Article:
3 minute read / Feb 24, 2018 /
Dropbox S-1 Analysis - The King of Freemium
Founded in 2007, Dropbox epitomizes the freemium go-to-market. Dropbox has grown from 0 to 500 million users over that time period. 2% of those users convert to paid and pay an average of $9.33 per month. 90% of revenue originates through self serve channels - an astounding figure for company that generated more than $1B in revenue last year.
Dropbox’s revenue grew from $604M to $1.1B from 2015 to 2017, a compound annual growth rate of 35%.
More impressive still: the company has managed to nearly double revenues while decreasing the amount they spent on COGs annually. COGs stands for cost of goods sold. Images of Dropbox, which stores billions of files, hard disks and storage are the principal component of COGs.
This decrease is driven by user policy changes that affect users who have been inactive for a year or more, and a shift to operating their own data centers instead of using cloud providers.
Gross margin has meaningfully improved over that time frame due to these efficiency gains. GM doubled over the same time frame, from 33% to 67%. Despite the enormous infrastructure overhead, Dropbox’s gross margin is rapidly approaching the public SaaS median of 71%.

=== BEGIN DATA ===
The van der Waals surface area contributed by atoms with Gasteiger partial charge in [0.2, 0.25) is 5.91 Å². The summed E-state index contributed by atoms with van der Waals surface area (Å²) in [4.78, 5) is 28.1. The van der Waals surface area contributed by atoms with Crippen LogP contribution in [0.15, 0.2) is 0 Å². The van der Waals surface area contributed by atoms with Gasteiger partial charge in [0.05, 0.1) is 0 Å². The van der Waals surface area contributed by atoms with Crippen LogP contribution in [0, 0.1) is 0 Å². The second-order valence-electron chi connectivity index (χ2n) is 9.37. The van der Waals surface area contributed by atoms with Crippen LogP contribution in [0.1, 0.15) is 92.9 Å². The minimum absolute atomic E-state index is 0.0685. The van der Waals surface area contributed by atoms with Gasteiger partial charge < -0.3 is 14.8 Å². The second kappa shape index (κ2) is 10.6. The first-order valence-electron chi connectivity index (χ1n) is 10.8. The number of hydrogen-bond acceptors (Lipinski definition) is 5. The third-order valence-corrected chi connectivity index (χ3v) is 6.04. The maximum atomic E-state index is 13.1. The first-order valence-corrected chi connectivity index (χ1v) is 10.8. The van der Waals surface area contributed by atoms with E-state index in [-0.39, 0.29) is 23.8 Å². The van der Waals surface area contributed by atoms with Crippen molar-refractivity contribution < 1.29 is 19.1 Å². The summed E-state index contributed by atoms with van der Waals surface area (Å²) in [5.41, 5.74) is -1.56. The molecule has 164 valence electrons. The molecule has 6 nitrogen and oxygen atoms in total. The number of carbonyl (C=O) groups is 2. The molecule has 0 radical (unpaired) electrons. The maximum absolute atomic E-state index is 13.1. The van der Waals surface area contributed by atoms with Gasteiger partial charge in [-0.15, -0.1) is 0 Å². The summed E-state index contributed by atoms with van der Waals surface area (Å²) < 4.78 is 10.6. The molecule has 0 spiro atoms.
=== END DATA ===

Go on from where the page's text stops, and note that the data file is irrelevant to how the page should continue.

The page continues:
Net income margin has also approached public medians, now at -10%. Most SaaS companies operate their businesses in this range.
The benefits of freemium at scale appear in the free cash flow from operations metrics. In 2017, Dropbox generated more than $300M in free cash flow from ops, and for the past two years has sustained 30% cash flow from ops margins.
This cash flow results directly from the sales efficiency of the business. At an estimated sales efficiency of 1.1, Dropbox’s is among the highest of all publics among others stars like Shopify. Unlike other SaaS companies, Dropbox spends more of its revenue on engineering than sales and marketing. Typically, businesses spend twice as much on S&M.
|Net Income Margin
|Free Cash from Ops, $M
|Free Cash from Ops Margin
|Est Sales Efficiency
|MC/2017 Rev Multiple
The comparison to Box, a competitor from the earliest days in YCombinator, is inevitable. The table summarizes some key metrics.
Dropbox generates more than twice as much revenue, but grows at the same rate. The businesses have roughly comparable gross margins. But Dropbox’s net income and free cash flow from operations margins are substantially higher, because of the self-serve customer acquisition dynamics. Dropbox generates about 2x more in gross profit per dollar in sales and marketing spend than Box.
Assuming the market values Dropbox similarly to Box, the implied market cap for Dropbox is roughly $9B. However, Dropbox should benefit from a better multiple given its cash and sales efficiency. Dropbox is an impressively efficient business that epitomizes the strategic advantages of the freemium go-to-market strategy.
Disclosure: I work for Redpoint Ventures which holds shares of Dropbox.